What is a blast valve?
A blast valve is used to protect the occupants within a shelter from the effects of a sudden outside air pressure change (such as a nuclear weapon detonation). A nuclear weapon creates a shock wave which creates a sudden pressure change. This change in pressure can produce extreme changes to our normal atmospheric pressure several miles away from the point of detonation.
How Do Blast Valves work?
Blast valves are mounted over the air intake and air outflow piping in a shelter. They work by allowing the low air pressure to move throughout them in either direction, but they automatically shut when there is a nearby high change in pressure such as a detonation. They also closed when there is a negative pressure (a detonation can blow the atmosphere out from its point of origin) which can be just as dangerous as high pressure.
Why Does Every Emergency Shelter Need Blast Valves?
Any airtight container that you are seeking refuge from a detonation needs a blast valve. Imagine a submarine in a deep sea that has been leak. The sudden change of pressure causes the submarine to implode. A bunker / storm shelter / safe room has similar issues to deal with in terms of an extreme pressure change cause by a nearby detonation.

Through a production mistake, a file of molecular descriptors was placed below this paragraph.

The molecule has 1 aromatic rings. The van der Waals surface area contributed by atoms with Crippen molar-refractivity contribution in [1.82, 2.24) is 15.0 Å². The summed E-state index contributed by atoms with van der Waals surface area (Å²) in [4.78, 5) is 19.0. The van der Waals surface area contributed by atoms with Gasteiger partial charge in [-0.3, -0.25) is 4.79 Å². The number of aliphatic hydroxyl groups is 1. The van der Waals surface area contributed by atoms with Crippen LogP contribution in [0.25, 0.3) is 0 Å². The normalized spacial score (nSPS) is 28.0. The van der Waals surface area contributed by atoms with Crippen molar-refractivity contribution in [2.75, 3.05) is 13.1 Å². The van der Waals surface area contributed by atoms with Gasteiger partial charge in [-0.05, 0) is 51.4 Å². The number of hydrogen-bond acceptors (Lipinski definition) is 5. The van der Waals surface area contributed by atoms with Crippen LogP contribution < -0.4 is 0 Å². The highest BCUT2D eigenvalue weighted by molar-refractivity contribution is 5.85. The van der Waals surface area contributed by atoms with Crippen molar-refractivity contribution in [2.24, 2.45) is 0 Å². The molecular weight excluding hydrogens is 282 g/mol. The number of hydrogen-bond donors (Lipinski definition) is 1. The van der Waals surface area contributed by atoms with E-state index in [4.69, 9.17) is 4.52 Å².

Let’s say that you have a storm shelter in your backyard. You hear word that a terrorist organization is detonating several bombs in your area. Your first thought is to seek shelter in your storm shelter. If a blast occurs within a certain radius of your shelter causing a major change in pressure, well it’s just not pretty. You have very little protection from a sudden change of extreme pressure in a shelter that doesn’t have a blast valve. You could have the most fortified bunker in the world, but without a blast valve you might as well be standing out in the open.
There is a solution
A blast valve from Rising S Company provides adequate protection form any sudden change of pressure caused by a nearby detonation. Any type of shelter from Rising S Bunkers can be outfitted to have a blast valve. To learn more about blast valves and how they relate to bunkers, see our blast valve page.